PROFESSOR OF CRYPTOGAMIC BOTANY, HARVARD UNIVERSITY.
WILLIAM G. FALLOW
THE general use of the word biology in this country dates from a period scarcely more remote than ten or twelve years ago, and, even at the present day, in spite of the fact that a good many of our schools and colleges announce courses on the subject, and even the newspapers occasionally discuss its popular aspects, the question is not unfrequently asked by persons generally well informed, What is biology ?
HAVING already considered those discriminations affecting persons and things, there now remains the consideration of rates affecting places. All discriminations favoring places result from the competition existing at the favored points.
"THINGS marvelous there are many," says the Attic dramatist, “but among them all naught moves more truly marvelous than man.” And, indeed, when one begins seriously to think it over, there is no machine in all the world one-half, nay one-millionth part, so extraordinary in its mode of action as the human brain.
IT may not generally be known that the alumnæ of the more important centers of female higher education in this country have an organized intercollegiate association for the promotion of woman’s education and the study of questions regarding her training.
VOUS avez une manière si aimable d' annoncer les plus mauvaises nouvelles, qu’elles perdent par là de leurs désagrémens. So wrote, de haut en bas (from above down), the Duchess of York to Beau Brummell, sixty or seventy years back ; and so write I, de bas en haut (from below up), to the two very eminent champions who have in the “Nineteenth Century” of December entered appearances on behalf of Dr. Réville’s Prolégomènes, with a decisiveness of tone, at all events, which admits of no mistake : Professor Huxley and Professor Max Müller.
HAPPILY there still remain a few of those great, cavernous, open fireplaces, flanked by high-backed settles, whereon the young people love to lounge, while their elders, resting from the day’s labors, talk drowsily of old times, recount the adventures of their youth, and repeat the tales of their grandfathers.
THE first sight of a Japanese house—that is, a house of the people— is certainly disappointing. From the infinite variety and charming character of their various works of art, as we had seen them at home, we were anticipating new delights and surprises in the character of the house ; nor were we on more intimate acquaintance to be disappointed.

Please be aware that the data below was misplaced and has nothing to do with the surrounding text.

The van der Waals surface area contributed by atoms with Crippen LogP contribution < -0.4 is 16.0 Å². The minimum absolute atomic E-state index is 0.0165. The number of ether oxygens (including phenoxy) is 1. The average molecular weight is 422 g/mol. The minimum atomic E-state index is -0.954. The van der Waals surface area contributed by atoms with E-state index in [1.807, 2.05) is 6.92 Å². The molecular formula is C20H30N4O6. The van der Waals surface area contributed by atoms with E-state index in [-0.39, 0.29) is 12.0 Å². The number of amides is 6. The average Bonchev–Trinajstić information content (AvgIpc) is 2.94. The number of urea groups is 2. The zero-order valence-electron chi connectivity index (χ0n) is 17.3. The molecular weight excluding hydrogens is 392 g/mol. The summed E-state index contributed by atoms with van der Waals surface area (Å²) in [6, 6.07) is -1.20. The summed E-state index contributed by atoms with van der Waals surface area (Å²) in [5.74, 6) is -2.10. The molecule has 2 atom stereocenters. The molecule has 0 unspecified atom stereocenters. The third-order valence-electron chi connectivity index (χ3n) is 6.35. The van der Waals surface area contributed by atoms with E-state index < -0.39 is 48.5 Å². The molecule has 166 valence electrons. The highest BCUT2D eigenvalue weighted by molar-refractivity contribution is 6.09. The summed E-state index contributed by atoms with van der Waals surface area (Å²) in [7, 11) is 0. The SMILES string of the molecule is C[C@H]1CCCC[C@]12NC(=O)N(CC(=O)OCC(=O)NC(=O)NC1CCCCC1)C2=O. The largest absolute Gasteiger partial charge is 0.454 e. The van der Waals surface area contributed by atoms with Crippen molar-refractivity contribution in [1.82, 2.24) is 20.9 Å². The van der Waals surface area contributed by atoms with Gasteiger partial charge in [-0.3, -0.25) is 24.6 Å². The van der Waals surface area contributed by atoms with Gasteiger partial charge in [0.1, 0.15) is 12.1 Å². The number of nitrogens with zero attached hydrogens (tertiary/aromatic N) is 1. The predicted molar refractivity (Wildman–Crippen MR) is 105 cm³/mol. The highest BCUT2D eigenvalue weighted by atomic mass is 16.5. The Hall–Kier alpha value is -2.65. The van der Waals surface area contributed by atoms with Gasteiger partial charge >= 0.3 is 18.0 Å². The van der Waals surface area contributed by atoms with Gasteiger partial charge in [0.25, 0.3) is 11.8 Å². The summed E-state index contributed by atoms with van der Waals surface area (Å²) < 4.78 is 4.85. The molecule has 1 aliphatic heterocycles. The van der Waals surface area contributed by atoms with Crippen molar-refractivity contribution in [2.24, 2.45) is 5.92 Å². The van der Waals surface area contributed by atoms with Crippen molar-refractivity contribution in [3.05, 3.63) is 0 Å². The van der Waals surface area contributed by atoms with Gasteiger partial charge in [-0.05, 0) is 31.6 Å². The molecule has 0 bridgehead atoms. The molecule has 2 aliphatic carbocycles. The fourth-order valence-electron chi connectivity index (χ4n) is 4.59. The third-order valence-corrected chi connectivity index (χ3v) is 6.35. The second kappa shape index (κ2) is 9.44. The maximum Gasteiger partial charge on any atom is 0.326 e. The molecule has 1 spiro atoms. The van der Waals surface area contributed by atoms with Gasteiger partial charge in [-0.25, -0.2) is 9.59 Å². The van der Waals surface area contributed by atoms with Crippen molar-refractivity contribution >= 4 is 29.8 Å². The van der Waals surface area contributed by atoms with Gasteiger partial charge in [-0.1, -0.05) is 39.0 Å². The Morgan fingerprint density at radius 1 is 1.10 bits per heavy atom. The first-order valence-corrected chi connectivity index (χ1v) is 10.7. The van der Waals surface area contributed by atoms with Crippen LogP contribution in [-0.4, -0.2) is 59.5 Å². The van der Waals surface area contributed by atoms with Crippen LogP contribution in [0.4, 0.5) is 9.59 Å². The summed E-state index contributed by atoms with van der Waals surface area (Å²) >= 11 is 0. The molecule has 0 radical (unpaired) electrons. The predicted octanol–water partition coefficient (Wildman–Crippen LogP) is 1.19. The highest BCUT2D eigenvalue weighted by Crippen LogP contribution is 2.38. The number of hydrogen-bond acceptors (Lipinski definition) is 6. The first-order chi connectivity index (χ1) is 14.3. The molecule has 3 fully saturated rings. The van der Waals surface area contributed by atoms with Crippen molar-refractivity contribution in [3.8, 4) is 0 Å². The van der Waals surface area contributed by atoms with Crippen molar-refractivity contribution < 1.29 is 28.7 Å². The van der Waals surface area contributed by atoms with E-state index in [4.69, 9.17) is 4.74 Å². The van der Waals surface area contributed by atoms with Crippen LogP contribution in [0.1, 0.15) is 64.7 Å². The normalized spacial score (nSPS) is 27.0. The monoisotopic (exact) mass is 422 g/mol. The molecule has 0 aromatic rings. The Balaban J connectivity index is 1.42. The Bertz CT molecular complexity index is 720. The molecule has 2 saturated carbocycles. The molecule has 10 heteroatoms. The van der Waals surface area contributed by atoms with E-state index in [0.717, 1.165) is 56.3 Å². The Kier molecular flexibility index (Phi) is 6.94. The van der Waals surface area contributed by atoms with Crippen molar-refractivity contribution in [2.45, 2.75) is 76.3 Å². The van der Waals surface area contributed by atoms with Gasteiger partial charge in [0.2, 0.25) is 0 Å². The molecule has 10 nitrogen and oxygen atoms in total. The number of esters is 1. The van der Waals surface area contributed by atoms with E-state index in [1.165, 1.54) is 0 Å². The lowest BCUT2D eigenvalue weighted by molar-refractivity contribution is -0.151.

THE relation between astronomical and mathematical investigations and navigation has been long recognized, but this relation is dependent upon the observation of the apparent position of heavenly bodies at given times, and these observations are in turn dependent upon telescopes and upon clocks and chronometers, both modern inventions.
WITHIN the past year the civilized world has been shocked and saddened by the knowledge of the great devastation wrought by the cholera in Spain; and every precaution, in the way of sanitary measures and quarantine regulations, that modern science could suggest, was taken to prevent its spreading into other countries.
THERE can be no doubt that the resin in the wood derived from the different varieties of conifers, or pine-trees, is one of the most important factors which determine its quality, especially its durability and resistance against the influence of weather and the different forms of rot, all of which are now proved to be due to specific fungi.
ACCORDING to Quetelet, “there die during the first month after birth four times as many children as during the second month, and almost as many as during the two years that follow the first year, although even then the mortality is high. The tables of mortality prove, in fact, that one tenth of children born die before the first month has been completed.”
AMOYG the agencies by which we may hope to remedy the evils threatening us on account of the rapid wasting of our forests, Arbor-day promises to be one of the most important. A little thing to begin with, it is capable of such expansion as to become a widespread power for good.
IN JOHN BENNET LAWES, said “Nature,” more than ten years ago (December 9, 1875), “we have a private individual who, unaided by the state, or by any scientific body, has made a greater number of useful experiments than all the experimental farms of European governments put together.”
IT is encouraging to observe, by the recent discussions in Congress, that there is a deepening conviction of the need of an international copyright law to put a stop to the scandalous robbery of those foreign authors who are doing so much to sustain and elevate our intellectual life.
GRAY’S BOTANICAL TEXT-BOOK. Sixth edition. Vol. II. PHYSIOLOGICAL BOTANY. 1. Outlines of the Histology of Phanerogamous Plants; 2. Vegetable Physiology. By GEORGE LINCOLN GOODALE, A. M., M. D., Professor of Botany in Harvard University.
The Real Nature of "Prodigies."—Mr. C. F. Cox has published, in the “Journal” of the New York Microscopical Society, a most interesting paper on “The So-called Prodigies of Earlier Ages.” He believes that the stories of wonderful phenomena and portents with which the old books abound have a certain interest and value to the student and philosopher of to-day, “because they furnish landmarks in the progress of observation, and give us clews to that credulous state of the human mind which seems to have necessarily preceded the foundation of inductive reasoning.”
SIR W. TEMPLE, in his “Essays of Health and Long Life,” recommends, as the strongest preservative against contagions, a piece of myrrh held in the mouth. It has been asserted that Eastern physicians invariably adopt this protection when attending the sick.